The emphasis is not where the subject is found or what it is but how the photographer feels about it and his intentions towards the subject when the shutter is snapped.

With that in mind look for subjects and compositions, no matter how absurd they may first appear, and compose the shot based on whatever it is about this subject that calls your attention. What matters is how you feel and nothing else.

However, as a photographer do pay attention to the technique aspects of the scene. It doesn't matter how much you like a shot or how much your like the subject, if it is underexposed it will remain in your memory but not be seen by anyone else.

(CC BY-SA 3.0
(CC BY-SA 3.0 | Source

Whether you understand the movement, like it or just want to give it a shot, try to understand what the style requires, how best to present it and concentrate on capturing images that do justice to the style.

But have fun, practice your skills and try to take it as a learning curve. Photography has many styles, themes, and techniques and because it is an art form it is always open to interpretation and seen through the eyes of the photo.

Use your creativity and do not give in to peer pressure telling you what tophotograph and what not too. Follow your "eyes" and snap away.

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Public Domain | Source
CC BY 3.0
CC BY 3.0 | Source

© 2014 Luis E Gonzalez


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    • LuisEGonzalez profile image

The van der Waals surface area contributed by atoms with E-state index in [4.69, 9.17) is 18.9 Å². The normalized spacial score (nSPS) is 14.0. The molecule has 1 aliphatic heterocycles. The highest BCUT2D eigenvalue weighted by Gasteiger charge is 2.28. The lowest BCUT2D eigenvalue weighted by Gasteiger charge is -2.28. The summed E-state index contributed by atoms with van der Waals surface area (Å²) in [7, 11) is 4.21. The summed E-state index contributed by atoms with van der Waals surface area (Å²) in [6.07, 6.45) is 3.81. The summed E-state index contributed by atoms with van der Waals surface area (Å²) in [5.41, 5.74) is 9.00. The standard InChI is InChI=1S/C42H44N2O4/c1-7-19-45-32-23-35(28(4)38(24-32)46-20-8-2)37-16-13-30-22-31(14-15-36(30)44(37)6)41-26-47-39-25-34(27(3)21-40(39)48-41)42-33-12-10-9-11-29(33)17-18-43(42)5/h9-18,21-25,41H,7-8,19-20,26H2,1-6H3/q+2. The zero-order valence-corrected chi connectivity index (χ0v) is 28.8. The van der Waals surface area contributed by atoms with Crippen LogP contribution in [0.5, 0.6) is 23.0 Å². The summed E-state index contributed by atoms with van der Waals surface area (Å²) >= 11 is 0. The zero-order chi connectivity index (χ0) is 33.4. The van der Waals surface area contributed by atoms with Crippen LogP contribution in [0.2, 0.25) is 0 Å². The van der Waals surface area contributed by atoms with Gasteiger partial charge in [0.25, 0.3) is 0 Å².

Luis E Gonzalez 3 years ago from Miami, Florida

      alancaster149: Thank you and where the helium have you been?

      I still shoot film (positives and mostly for clients) However I am in the process of turning to digital and having my collection (over 49K slides ) scanned.

      BTW, thanks for the poll suggestion.

    • alancaster149 profile image

      Alan R Lancaster 3 years ago from Forest Gate, London E7, U K (ex-pat Yorkshire)

      Hello again Luis. Long time, no see.

      You need to add another question to the poll: 'Do you find this art-form thought-provoking?' That's the one I would 'tick'.

      I like the pseudo-erotic one with the woman's legs (typical!), although the six draped figures look enigmatic.

      I've done some experimental photography myself in the past, close-ups of things like bus cabs - minus drivers - in black & white (juxtaposed shapes in and out of focus), very grainy views with reflections in or after the rain, old shed interiors with a variety of colours, sun shining directly or indirectly onto surfaces and so on.

      I'm always open to ideas. How about showing us your own photographs?

    • LuisEGonzalez profile image

      Luis E Gonzalez 3 years ago from Miami, Florida

      Ericdierker: thanks so much

    • Ericdierker profile image

      Eric Dierker 3 years ago from Spring Valley, CA. U.S.A.

      Very strange to me but I like it. I find the perspectives interesting and a fun way to look at things. Thanks